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How to Survive an Asteroid Attack

Imagine a massive rock the size of a house is hurtling towards Earth – what do you do?  Duck and cover? Head to an underground shelter? Call Bruce Willis? Everyday Einstein explains how to survive an asteroid attack.

By
Sabrina Stierwalt, PhD,
Episode #144

Hi I’m Dr. Sabrina Stierwalt, and I’m Everyday Einstein bringing you Quick and Dirty Tips to help you make sense of science.

Asteroids are chunks of metal and rock that zip around our solar system. Some are small, while others are the size of many football fields. There are millions of them, but do they really pose a threat?

The short answer is: Yes!

So let’s explore what we can do to protect ourselves from these giant space rocks..

What Is an Asteroid?

Astronomers believe that most asteroids are likely failed planets, or smaller pieces that never grew large enough to become planets of their own when our solar system formed 4.6 billion years ago.

Asteroids can have their own moons – some even have two! Asteroids are almost always irregularly shaped and can be heavily cratered, suggesting their histories were full of collisions. Most asteroids (that we know of) orbit the Sun in the asteroid belt, the region of space between Mars and Jupiter, and many others, called Jupiter Trojans, hang out in Jupiter’s orbit.

Ceres, the largest known asteroid, measures 950 kilometers (approximately 590 miles or about the size of Texas) and is so big that it is also classified as a dwarf planet. Ceres constitutes about one third of the total mass of the asteroid belt. In February 2015, the Dawn spacecraft sent back to Earth the closest picture we have to date of Ceres on the probe’s approach to the asteroid. The image revealed bright spots on the asteroid’s surface that astronomers have not yet been able to explain.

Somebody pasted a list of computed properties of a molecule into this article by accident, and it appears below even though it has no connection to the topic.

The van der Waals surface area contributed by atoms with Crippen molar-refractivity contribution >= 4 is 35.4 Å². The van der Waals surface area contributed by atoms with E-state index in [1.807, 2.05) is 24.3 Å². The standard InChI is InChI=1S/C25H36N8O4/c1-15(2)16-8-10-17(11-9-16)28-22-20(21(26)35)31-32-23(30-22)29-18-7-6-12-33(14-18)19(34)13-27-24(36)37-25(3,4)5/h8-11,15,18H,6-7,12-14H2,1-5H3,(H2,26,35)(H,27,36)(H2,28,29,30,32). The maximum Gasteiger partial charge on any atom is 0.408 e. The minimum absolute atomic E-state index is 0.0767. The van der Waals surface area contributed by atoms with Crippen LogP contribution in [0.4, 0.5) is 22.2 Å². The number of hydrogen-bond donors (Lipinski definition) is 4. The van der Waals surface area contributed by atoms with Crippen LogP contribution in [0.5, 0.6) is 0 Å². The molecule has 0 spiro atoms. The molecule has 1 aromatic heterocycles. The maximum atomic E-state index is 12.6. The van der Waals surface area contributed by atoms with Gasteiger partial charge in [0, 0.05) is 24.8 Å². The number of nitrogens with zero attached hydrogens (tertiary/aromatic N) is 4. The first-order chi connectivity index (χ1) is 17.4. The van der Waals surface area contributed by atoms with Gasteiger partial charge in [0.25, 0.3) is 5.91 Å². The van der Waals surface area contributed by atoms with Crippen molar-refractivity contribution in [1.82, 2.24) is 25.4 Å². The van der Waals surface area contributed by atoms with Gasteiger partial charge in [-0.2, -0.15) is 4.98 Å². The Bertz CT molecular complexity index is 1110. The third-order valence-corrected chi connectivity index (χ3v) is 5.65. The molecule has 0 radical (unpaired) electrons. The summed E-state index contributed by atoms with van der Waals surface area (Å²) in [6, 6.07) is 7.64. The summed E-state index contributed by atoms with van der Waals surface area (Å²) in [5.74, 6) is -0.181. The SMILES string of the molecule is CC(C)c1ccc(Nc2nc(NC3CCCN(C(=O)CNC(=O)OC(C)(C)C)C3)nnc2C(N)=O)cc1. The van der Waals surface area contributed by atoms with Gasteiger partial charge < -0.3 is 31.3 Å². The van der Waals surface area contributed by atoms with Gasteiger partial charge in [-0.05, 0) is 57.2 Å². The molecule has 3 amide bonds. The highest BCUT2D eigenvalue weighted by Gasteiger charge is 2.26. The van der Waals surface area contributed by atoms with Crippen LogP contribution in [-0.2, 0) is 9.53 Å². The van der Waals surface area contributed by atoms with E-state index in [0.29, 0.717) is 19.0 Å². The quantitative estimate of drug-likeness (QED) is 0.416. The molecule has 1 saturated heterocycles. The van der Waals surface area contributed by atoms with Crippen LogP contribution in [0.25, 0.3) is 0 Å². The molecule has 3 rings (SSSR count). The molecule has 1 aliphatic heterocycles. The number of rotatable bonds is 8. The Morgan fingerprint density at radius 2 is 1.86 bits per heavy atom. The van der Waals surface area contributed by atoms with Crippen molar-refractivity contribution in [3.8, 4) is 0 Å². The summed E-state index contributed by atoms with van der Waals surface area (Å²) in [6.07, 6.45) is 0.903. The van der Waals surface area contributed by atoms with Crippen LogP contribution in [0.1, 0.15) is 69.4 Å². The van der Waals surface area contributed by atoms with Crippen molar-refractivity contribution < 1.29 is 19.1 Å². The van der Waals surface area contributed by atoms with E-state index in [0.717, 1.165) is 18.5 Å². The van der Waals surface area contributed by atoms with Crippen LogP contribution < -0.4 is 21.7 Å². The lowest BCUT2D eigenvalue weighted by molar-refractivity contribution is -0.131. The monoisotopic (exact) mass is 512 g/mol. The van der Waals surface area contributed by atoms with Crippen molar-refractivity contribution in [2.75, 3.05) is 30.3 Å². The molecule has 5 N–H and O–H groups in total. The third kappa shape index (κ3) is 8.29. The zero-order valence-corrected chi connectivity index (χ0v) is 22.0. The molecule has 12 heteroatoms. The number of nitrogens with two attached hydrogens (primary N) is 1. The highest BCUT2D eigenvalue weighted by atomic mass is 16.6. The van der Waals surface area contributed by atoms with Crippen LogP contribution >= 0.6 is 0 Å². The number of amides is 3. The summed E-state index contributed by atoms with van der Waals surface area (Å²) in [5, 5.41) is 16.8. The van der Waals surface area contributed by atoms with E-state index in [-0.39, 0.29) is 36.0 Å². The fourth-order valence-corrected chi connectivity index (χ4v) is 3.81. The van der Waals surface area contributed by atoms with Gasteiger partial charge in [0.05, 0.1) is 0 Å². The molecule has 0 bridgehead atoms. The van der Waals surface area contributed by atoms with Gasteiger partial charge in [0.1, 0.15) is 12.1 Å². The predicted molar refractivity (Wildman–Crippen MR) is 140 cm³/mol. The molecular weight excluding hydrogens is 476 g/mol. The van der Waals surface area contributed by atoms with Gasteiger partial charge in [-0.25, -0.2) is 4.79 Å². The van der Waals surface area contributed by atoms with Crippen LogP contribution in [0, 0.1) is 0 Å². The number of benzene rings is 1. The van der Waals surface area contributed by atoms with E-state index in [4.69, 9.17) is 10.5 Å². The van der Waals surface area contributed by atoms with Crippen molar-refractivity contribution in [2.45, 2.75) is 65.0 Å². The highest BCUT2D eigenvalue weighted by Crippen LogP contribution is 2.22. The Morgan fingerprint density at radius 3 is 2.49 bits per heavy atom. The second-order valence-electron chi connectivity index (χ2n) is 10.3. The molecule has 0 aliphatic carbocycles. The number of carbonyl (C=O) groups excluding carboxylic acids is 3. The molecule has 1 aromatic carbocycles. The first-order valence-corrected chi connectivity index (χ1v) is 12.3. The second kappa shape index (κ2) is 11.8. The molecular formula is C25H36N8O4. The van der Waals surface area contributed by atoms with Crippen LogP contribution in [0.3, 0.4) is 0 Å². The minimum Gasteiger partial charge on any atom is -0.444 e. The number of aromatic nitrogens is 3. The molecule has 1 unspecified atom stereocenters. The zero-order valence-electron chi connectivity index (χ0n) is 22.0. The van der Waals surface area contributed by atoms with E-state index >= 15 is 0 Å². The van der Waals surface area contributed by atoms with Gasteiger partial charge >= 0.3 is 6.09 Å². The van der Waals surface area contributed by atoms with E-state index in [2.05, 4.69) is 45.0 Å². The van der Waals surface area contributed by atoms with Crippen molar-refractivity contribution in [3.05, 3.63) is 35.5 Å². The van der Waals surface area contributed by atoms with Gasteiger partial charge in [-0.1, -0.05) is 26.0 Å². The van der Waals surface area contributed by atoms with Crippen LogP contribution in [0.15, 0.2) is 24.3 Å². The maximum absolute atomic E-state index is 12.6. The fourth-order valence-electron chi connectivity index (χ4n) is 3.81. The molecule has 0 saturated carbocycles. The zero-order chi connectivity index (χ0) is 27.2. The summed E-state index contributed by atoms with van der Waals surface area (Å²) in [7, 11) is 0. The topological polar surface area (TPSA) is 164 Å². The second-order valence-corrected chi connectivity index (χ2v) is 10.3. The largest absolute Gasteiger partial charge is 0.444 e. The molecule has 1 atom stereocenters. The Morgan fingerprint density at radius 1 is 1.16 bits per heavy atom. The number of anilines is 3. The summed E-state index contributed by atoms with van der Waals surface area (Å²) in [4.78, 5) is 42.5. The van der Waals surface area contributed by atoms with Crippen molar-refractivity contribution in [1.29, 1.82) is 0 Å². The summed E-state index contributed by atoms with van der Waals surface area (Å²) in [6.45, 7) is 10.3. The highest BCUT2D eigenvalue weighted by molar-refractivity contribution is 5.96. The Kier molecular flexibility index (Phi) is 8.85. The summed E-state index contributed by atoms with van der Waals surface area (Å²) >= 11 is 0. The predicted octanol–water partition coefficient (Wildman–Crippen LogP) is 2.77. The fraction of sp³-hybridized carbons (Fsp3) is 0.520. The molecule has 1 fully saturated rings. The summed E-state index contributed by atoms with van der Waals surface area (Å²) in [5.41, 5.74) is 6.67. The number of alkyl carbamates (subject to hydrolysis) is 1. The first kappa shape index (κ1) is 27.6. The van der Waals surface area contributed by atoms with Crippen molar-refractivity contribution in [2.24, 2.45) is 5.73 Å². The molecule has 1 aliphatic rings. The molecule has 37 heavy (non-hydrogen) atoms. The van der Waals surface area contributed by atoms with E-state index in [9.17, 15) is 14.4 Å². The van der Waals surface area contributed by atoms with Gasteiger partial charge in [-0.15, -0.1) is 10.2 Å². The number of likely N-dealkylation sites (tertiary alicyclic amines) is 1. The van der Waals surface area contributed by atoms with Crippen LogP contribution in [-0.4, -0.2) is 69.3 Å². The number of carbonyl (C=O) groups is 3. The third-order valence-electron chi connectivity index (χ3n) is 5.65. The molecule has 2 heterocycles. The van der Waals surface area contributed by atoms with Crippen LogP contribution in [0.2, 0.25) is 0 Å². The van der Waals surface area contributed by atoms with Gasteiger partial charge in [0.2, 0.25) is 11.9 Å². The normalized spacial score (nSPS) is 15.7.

How Many Asteroids Are Near Earth?

There are populations of asteroids elsewhere in the solar system, sometimes called “orbital families,” including about 10,000 near Earth asteroids or NEAs. These rocks are in orbits (or paths) around the Sun that are either close to or cross the Earth's orbit.

A subset of these asteroids, called potentially hazardous asteroids, or PHAs, come within 5 million miles of Earth's orbit and are believed to be big enough (more than 100 meters) to cause regional damage should they impact Earth.

This means they pose a possible impact threat should something (like the gravitational nudge from a previous Earth flyby) knock them slightly off course.

Should an impact occur, the potential for devastation on our planet depends heavily on the size of the asteroid involved in the collision. If the asteroid is the size of a car, then we likely have nothing to worry about. Such a relatively small asteroid would get incinerated by the Earth’s atmosphere upon arrival and would result in a gorgeous shooting star. In fact, NASA only tracks NEAs that are larger than 1 kilometer (0.6 miles).

The latest asteroid statistics come from NASA’s space-based WISE mission which surveyed the entire sky at infrared wavelengths. Dr. Amy Mainzer and her team determined there to be 981 NEAs that are larger than 1 kilometer in size (including about 70 that have yet to be found).

Previous Asteroid Impacts

The only large asteroid impact for which we have firsthand accounts occurred in 1908 in an area of Siberia called Tunguska. Not a single person is thought to have been seriously hurt, but that is thanks mostly due to the remote location of the impact. Instead, 80 million trees were felled. Even at an estimated weight of 220 million pounds, the Tunguska asteroid was mostly detonated in the atmosphere just above Siberia.

Thus, at ground zero, or the precise location of the impact, rather than producing a large impact crater, trees were left standing but without limbs or bark. This means the shock waves produced by the impact were so fast that they removed the trees’ branches before the branches could carry their momentum through to the rest of the tree!

An asteroid impact is also believed to have eliminated the (non-avian) dinosaurs. The father/son physicist/geologist team of Luis and Walter Alvarez first proposed an impact had occurred around the right time based on their investigations of layers of rock. Although some geologists feel the link is still open for debate, most agree that the large Chicxulub Crater in Mexico’s Yucatan Peninsula is likely associated with the mass extinction.

See also: What Physics Recently Discovered About the Big Bang

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